The Media Lab at MIT may have been a year or two late on its Sensory Fiction project. Its aim is to physically enhance the reader experience with new technology.

Sensory Fiction requires a connected book and a wearable type of gadget that fits like a vest. The book portrays scenery and mood while the wearable gets the reader to feel the protagonist’s emotions. This can be done through changing of heartbeat rate, constricting air pressure bags or temperature fluctuations.

Imagine, feeling everything the protagonist is feeling.

I can’t help but think that Sensory Fiction might be a year or two late as the craziness from 50 Shades of Grey has died down. This could have been a huge money maker.

On a more a serious note, this sounds like an interesting concept and it’s obviously in its early stages. The two parts work in conjunction with the book’s cover changing light depending on the mood and setting. There are also sounds to enhance the experience.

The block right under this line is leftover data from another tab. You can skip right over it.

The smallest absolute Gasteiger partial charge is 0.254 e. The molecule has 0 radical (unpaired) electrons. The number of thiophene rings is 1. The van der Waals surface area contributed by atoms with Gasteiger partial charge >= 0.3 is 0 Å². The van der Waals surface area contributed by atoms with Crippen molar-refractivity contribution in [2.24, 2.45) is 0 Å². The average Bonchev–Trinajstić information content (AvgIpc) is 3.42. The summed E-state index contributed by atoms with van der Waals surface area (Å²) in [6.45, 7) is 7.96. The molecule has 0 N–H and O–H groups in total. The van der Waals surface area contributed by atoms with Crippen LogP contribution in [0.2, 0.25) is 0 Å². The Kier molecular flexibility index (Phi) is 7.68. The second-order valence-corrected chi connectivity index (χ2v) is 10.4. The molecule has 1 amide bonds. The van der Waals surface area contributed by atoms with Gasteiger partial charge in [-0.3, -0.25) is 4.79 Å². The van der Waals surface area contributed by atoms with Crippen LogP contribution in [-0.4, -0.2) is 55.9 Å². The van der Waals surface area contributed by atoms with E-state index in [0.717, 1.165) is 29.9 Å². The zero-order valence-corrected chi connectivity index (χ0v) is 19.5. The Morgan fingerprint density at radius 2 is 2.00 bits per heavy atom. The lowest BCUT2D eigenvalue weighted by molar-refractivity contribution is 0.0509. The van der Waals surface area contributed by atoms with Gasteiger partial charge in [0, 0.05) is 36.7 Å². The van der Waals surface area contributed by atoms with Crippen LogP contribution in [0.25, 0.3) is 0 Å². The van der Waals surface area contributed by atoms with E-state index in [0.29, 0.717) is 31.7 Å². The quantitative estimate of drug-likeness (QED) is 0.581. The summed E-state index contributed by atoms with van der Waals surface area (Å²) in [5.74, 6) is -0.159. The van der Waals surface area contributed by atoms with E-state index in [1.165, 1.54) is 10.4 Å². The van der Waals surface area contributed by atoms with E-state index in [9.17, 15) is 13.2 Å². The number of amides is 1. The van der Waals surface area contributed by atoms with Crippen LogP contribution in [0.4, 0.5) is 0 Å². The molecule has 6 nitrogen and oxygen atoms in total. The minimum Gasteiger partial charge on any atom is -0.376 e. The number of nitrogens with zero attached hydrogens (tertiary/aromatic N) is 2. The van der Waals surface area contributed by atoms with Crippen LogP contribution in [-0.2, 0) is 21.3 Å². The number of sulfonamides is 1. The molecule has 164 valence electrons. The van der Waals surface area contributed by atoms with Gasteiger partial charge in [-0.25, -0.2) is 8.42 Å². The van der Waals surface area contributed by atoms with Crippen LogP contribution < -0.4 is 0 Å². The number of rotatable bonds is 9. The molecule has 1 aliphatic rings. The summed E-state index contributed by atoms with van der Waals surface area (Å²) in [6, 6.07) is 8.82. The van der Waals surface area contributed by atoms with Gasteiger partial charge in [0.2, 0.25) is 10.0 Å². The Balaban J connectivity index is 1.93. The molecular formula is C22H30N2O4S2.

My biggest concern is how this would affect people who have heart conditions. The wearable has vibrations that could influence heart rate. This type of technology could be limited for users who have heart problems.

Here’s a look at the Flickr page for The Media Lab at MIT showing off “The Girl Who was Plugged In,” it’s cute title for the working book in the project.

Would you buy something like this if it were available on the market right now?


  1. Interesting post and thanks for this heads up. You might like to know about and look into a small YA novel from the UK called SEAbean or SeaBEAN, by Sarah Holding, and since it is about climate change and global warming issues, but told for children, the cover has, are you ready? — “a unique heat-sensitive thermo-chromic cover which remains dark normally but reveals a picture behind the darkness when warmed by the touch of the hand!” see photo of cover above in website hot link or here:

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